Foreclosure rescue scammers sometimes try to get you to pay for foreclosure information or housing counseling that you can find online for free or get from a HUD-approved housing counselor at no cost.
Scammers might approach you in a number of different ways, like via regular mail, email, phone calls, social media, or texts.
Mailings that foreclosure rescue companies send often look official, even though they aren't. The name of the company might sound like the government has endorsed the program, or the mailing might refer to official U.S. government programs. Typically, scammer mailings claim you can "Stop foreclosure now!" or "Over 90% of our customers get a loan modification." If you get this kind of letter from a foreclosure consultant, toss it in the trash.
Be extra careful if you receive an email with a coronavirus-related subject line. Scammers might send you messages advertising assistance with your mortgage that have malicious attachments or links to fraudulent websites designed to trick you into revealing sensitive information. Avoid clicking on links in unsolicited emails and don't open email attachments. Any email from a sender you don't know, or any message that looks odd—even if it's from someone you know—should be deleted without opening.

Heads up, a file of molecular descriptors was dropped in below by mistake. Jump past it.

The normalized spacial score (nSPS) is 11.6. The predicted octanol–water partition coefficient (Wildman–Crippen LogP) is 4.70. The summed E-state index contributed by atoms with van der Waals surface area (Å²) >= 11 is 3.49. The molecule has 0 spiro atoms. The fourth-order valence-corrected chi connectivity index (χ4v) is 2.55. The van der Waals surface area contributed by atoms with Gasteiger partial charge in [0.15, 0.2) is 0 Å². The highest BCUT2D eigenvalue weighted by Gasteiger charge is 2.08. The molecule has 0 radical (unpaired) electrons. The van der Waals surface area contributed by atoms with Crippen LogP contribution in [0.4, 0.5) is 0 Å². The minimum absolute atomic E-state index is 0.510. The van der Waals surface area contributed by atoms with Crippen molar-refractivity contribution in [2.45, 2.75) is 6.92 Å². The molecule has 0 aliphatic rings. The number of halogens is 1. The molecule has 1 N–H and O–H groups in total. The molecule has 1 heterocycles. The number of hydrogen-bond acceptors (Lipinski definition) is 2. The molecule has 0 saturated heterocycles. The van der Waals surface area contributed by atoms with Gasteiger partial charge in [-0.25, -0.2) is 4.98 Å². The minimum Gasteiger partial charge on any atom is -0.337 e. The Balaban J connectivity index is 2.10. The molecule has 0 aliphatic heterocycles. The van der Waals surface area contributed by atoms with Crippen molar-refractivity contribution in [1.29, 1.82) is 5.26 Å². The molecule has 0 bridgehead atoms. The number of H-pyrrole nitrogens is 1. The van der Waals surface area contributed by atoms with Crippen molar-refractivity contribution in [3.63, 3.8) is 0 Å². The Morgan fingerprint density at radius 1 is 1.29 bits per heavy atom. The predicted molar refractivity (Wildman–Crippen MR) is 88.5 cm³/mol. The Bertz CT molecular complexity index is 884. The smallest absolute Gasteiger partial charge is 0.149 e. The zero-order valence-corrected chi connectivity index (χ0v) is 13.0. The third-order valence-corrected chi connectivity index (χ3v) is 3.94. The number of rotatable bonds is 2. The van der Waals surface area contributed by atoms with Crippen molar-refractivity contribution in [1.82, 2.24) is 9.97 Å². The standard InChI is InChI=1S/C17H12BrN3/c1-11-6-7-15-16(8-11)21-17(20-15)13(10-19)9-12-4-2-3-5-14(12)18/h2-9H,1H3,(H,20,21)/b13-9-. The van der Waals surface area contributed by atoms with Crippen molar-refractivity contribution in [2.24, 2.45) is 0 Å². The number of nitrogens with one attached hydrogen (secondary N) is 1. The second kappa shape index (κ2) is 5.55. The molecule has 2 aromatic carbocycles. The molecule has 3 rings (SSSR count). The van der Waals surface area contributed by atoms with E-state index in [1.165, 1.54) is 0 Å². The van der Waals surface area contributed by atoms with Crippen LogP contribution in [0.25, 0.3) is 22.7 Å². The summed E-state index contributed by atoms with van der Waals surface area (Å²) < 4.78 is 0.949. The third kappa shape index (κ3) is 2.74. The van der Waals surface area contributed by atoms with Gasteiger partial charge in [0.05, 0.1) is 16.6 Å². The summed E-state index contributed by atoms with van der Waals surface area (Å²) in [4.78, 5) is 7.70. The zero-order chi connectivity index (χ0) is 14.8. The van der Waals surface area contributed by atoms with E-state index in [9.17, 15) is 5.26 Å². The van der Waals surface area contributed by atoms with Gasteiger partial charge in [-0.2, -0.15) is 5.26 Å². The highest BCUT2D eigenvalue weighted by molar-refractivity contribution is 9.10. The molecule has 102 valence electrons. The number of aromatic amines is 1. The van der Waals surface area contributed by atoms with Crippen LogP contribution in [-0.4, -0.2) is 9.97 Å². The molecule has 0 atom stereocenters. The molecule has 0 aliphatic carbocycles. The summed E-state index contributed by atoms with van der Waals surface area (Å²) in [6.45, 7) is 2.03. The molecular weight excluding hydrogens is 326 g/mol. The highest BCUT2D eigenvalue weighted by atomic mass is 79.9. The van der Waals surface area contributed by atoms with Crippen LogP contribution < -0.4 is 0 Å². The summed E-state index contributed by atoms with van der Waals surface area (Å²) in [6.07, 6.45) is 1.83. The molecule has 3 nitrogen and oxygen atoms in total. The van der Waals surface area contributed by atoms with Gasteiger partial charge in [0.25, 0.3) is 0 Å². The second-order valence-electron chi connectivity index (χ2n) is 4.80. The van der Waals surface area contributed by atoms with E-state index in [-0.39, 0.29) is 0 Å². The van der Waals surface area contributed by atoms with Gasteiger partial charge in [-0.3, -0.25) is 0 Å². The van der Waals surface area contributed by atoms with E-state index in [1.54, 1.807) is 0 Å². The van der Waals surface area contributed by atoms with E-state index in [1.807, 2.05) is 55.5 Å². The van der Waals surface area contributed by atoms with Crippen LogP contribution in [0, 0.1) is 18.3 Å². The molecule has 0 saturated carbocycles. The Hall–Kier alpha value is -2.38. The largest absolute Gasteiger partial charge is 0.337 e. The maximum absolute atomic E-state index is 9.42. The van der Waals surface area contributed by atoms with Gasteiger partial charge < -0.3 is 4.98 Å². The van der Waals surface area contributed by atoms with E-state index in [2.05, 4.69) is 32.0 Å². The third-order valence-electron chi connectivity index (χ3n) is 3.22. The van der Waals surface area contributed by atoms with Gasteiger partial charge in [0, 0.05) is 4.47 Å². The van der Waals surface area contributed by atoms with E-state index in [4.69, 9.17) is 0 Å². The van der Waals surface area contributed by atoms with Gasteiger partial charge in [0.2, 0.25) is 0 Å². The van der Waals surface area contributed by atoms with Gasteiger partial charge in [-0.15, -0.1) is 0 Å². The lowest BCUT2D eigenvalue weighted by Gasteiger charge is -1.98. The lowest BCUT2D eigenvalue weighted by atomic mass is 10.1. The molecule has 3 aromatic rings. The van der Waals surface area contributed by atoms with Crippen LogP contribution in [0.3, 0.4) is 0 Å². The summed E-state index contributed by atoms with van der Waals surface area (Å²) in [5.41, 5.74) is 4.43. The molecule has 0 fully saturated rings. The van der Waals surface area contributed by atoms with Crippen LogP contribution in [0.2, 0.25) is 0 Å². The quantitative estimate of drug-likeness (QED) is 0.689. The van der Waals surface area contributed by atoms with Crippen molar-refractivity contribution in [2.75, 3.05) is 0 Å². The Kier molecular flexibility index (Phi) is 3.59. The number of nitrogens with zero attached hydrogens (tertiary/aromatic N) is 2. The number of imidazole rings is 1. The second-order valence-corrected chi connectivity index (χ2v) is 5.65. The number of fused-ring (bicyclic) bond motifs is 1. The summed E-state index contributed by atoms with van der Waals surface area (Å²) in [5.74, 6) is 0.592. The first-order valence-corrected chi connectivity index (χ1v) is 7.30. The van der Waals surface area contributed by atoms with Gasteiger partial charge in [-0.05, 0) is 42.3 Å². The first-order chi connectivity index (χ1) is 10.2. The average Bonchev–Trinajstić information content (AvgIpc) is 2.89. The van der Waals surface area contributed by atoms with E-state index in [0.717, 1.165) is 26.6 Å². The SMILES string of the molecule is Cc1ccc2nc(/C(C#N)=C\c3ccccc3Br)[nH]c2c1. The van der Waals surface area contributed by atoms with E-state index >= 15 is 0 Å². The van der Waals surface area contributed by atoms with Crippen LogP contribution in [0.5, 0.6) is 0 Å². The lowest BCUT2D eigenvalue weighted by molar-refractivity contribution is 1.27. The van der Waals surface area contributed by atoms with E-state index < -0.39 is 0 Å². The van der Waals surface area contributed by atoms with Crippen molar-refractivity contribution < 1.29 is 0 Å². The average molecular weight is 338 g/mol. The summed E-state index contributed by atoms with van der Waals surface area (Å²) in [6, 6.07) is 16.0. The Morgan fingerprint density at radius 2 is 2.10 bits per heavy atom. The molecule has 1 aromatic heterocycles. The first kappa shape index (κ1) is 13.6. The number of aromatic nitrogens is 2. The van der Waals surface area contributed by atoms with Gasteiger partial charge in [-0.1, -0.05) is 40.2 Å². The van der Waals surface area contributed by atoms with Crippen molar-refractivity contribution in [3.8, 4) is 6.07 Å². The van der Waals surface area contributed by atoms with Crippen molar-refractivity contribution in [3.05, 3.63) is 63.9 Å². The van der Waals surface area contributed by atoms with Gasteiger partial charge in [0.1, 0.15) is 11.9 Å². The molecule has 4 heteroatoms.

If you get a call from an unknown number, let it go to voicemail. Even if the area code looks familiar, it's best to ignore the call. Spoofers can make their caller ID look like a local number. If you inadvertently answer one of these calls, hang up right away. You should also ignore texts from numbers you don't recognize and be wary of attempts to contact you through social media.
Should someone manage to contact you through any of these channels, don't give out personal or financial information, like your name, credit card number, Social Security number, password, PIN, or any account information, and definitely don't sign up for any foreclosure rescue services.
If you suspect you're a victim of a foreclosure rescue scam, contact:
By reporting a foreclosure rescue scam, you might be able to help someone else avoid becoming a victim.